4. TRANSPORTATION. The venues were spread out all over downtown Little Rock.  If you have never been there, the Arkansas River divides the city, and we spent time on both sides. A car was a basic necessity to navigate the schedule and various venues. Maybe next year’s opening of The Arcade will minimize the need to drive so often. Luckily, cheap parking was readily available.
  5. SPECIAL GUESTS. A high percentage of the films had writers, directors, producers and/or actors in attendance. Post-screening Q&A’s can be very enlightening, but the staggered screening schedule usually had us rushing off to catch “the next one”, rather than learning more about the last one.  When we did have time, we certainly enjoyed the filmmakers’ insight into their work. This was especially true for Pussy Riot – A Punk Prayer director Maxim Pozdorovkin, and Marc Menchaca, writer/director/actor for This is Where We Live.  I would have liked to have spent some time with Dawn Porter, who directed TWO of the better documentaries we saw: Gideon’s Army and Spies of Mississippi.  Film Producer and famous Bill Clinton friend Harry Thomason was there filling in for his wife, Linda Bloodworth-Thomason, who directed the award-winning Bridegroom (which we did not see).
  6. FESTIVAL VOLUNTEERS. There was certainly no shortage of volunteers working the festival. The presence of these people allows for a smooth-running operation and prevents mis-communication in regards to delays, etc. Larger crowds might have impacted the effectiveness, but there were no issues during our visit.
  7. LOCAL FLAVOR.  This category delivered the biggest surprises. Downtown Little Rock is clean and offers city parks and many pleasant views of the Arkansas River.  There are numerous locally owned mom-and-pop diners, cafes, pubs, etc. The service people were extremely friendly and the food was all tasty and reasonably priced. Friday evening’s LRFF party was held on the Junction Bridge … a walking bridge that crosses the river. That was an unusual experience and a creative party place.
  8. PERKS FOR FESTIVAL ATTENDEES. This is one area where the LRFF could take lessons from others. The price of a pass bought you a program and … umm … well … oh yeah … a pass.  No gift bag. No swag. No special offers or details on sponsors. One of the venues offered a community cheese and grapes tray that was quickly picked over.  Our Silver passes did allow us the privilege of paying a $10 entry fee for the bridge party, along with the opportunity to purchase beer or wine … our wine pour was approximately 2 oz.  The reason to attend a festival is to take in the movies, but some sort of appreciation shown to sponsors and attendees is not without merit and precedence.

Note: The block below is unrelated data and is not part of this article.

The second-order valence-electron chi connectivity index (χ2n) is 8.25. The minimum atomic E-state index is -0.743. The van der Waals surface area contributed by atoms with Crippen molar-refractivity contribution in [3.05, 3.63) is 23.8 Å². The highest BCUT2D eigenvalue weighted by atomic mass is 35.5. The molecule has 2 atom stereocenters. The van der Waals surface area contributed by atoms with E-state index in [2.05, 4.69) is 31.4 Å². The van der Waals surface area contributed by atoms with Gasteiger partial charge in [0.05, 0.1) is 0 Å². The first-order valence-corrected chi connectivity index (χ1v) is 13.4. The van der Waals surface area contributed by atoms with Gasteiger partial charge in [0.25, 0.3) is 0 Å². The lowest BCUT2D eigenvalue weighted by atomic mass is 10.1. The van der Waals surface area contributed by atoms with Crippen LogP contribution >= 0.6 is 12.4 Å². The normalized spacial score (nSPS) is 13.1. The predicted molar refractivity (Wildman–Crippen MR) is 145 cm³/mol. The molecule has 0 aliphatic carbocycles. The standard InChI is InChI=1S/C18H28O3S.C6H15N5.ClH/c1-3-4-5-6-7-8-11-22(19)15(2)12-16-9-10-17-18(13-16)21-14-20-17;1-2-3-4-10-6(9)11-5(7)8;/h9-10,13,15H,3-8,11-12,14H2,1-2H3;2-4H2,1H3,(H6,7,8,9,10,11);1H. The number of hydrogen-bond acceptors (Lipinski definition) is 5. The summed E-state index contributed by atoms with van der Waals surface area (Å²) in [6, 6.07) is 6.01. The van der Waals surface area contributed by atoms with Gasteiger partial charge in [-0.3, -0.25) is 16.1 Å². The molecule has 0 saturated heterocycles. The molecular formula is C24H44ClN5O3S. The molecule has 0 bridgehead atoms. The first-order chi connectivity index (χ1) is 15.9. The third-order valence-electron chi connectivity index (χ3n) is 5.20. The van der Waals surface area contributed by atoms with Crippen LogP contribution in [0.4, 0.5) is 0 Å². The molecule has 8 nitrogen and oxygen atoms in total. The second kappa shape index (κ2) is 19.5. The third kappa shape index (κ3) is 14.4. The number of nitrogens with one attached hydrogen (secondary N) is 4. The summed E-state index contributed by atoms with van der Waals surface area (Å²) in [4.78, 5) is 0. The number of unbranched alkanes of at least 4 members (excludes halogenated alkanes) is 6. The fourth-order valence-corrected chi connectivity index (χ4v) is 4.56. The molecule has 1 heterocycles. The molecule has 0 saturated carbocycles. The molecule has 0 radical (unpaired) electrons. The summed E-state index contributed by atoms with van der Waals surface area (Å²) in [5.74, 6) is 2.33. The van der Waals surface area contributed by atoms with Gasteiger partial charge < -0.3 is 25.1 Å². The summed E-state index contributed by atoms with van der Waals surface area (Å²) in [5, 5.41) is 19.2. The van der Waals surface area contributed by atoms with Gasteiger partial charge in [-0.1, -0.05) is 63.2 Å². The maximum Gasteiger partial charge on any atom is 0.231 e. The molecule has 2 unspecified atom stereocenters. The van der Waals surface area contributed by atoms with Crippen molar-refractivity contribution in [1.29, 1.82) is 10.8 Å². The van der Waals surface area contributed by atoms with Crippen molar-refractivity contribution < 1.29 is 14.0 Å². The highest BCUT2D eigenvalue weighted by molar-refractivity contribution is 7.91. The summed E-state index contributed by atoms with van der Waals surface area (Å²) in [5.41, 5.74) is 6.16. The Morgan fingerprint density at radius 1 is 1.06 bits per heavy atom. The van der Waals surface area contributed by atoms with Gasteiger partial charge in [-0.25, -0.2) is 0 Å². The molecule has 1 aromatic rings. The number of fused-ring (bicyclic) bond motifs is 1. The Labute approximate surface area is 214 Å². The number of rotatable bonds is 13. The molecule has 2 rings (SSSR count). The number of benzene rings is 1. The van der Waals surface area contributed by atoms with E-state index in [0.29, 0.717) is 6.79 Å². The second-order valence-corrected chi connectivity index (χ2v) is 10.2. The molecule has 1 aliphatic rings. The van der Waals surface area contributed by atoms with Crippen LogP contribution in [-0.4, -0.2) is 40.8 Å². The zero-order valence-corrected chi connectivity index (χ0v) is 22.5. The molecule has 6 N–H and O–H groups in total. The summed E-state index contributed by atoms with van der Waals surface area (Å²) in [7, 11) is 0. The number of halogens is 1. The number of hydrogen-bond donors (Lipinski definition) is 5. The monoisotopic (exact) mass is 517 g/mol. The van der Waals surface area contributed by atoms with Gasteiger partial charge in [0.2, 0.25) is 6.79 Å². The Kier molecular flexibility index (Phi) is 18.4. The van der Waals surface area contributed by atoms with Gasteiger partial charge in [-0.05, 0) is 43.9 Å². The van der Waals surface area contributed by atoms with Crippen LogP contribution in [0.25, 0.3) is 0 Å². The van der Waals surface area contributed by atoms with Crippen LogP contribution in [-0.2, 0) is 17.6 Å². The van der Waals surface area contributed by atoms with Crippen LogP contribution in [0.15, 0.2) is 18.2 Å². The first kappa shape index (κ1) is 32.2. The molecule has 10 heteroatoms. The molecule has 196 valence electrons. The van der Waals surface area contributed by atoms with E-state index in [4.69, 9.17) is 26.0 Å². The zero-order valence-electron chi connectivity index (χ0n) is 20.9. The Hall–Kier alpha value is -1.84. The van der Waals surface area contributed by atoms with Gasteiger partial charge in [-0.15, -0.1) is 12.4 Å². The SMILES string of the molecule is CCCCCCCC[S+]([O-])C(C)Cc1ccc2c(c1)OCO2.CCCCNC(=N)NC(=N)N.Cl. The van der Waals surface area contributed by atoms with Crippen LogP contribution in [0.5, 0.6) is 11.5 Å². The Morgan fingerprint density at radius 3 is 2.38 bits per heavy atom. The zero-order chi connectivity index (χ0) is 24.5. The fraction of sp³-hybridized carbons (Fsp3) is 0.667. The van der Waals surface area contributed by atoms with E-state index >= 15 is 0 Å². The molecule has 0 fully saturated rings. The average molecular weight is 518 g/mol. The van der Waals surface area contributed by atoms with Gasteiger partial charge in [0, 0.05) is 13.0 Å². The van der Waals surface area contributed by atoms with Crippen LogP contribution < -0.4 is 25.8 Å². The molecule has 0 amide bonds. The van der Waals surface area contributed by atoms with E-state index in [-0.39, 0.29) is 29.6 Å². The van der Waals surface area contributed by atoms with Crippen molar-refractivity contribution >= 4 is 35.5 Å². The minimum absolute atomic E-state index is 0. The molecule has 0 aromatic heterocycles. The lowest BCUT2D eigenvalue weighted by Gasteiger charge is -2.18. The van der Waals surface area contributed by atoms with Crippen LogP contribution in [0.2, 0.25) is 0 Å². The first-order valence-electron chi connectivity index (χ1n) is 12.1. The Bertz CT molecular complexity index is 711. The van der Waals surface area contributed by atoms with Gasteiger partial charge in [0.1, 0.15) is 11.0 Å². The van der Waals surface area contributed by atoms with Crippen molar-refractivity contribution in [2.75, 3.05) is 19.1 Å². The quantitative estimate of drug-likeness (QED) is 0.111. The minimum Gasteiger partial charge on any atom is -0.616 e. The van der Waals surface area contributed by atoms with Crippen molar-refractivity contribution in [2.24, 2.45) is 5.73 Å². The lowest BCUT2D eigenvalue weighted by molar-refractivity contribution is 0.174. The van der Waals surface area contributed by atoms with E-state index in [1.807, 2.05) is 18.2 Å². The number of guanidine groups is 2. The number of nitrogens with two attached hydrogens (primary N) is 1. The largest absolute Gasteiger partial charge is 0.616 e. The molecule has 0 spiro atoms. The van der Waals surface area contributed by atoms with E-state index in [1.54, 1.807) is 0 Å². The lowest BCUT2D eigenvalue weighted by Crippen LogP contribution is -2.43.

LRFF2 On a personal note, I enjoyed meeting Stuart Margolin at one of the screenings.  Over the years, Mr. Margolin has been a favorite character actor. He is probably best known for his time as Angel, James Garner’s frustrating co-hort in “The Rockford Files”.

There were of course a few movies that really made an impression.  The most entertaining documentary for me was titled Muscle Shoals. Despite my love of music from the 1960’s, I was oblivious to the real impact that FAME Studios owner and record producer Rick Hall had on the era.  This was incredible fun and filled a gap in my music knowledge.  Gideon’s Army provided insight into the absurdly difficult work environment of public defenders.  Spies of Mississippi showed us rare photos and video footage, and took an unusual angle on the Civil Rights movement … espionage from the Mississippi government.  Our Nixon showed us archival footage from the Watergate period and provided specifics on Nixon, Dean, Haldeman, Ehrlichman and Chapin.  Pussy Riot – A Punk Prayer took us inside the Russian judicial system, while The LRFF4Kill Team detailed the Military judicial system as it relates to Army infantry soldiers who went too far in killing Afghan civilians. We Always Lie to Strangers gave us a peek behind the curtain of the secondary performers in Branson, Missouri while breaking down the façade of the Branson bible-belt image.

The documentary that really kicked me in the gut was called 12 O’Clock Boys, and showed us the stunning images of illegal dirt bike riders wreaking havoc in west Baltimore. These inner-city riders create dangerous situations on the roads while knowing that the police have an anti-chase policy (for public safety).   All of that is difficult enough to watch, but the truly stunning moments come courtesy of young Pug and his mother. I have no words to describe these people … especially the mother. To give you some insight, she showed up for the screening and promptly sat front row and recorded the movie on her smart phone. I did not have the nerve (or stomach) to stick around for that Q&A.

The staggered start times and multiple venues and small crowds allowed us to skip out early if a particular movie was not capturing our interest in the first half hour. We only did this a few times, but in each case, it led to a more fulfilling cinema experience. While LRFF5the abundance of quality documentaries would have made the festival worthwhile, there were also three Narratives that caught our eyes. The Discoverers is a dysfunctional family dramedy featuring one of Griffin Dunne’s best ever performances, as well as strong supporting work from Madeleine Martin (“Californication”), Carla Buono (“Mad Men”), Dreama Walker (“Don’t Trust the B in Apartment 23”), Ann Dowd, John C McGinley and Stuart Margolin.  It has some funny, cryptic dialogue as well as a message about the bonds of family.  Written and directed by Texas born Menchaca, This is Where We Live introduces us to a rural family that just can’t seem to catch a break … other than heart-break. It has strong performances from CK McFarland, Tobias Segal, Ron Hayden, Frances Shaw and the great Barry Corbin.  Finally, we saw an interesting little film called The Girl, which features Abbie Cornish and Will Patton. This is a tough story of a struggling single mom, only we get the rare script that doesn’t make her overly likeable for the audience.

Should you ever have an interest in taking part in a film festival, I would not hesitate to recommend Little Rock Film Festival.  You better love documentaries and independents, and be able to maximize your time over a few days. Of course, if your budget and personality and love of all things French allows … there’s always Cannes!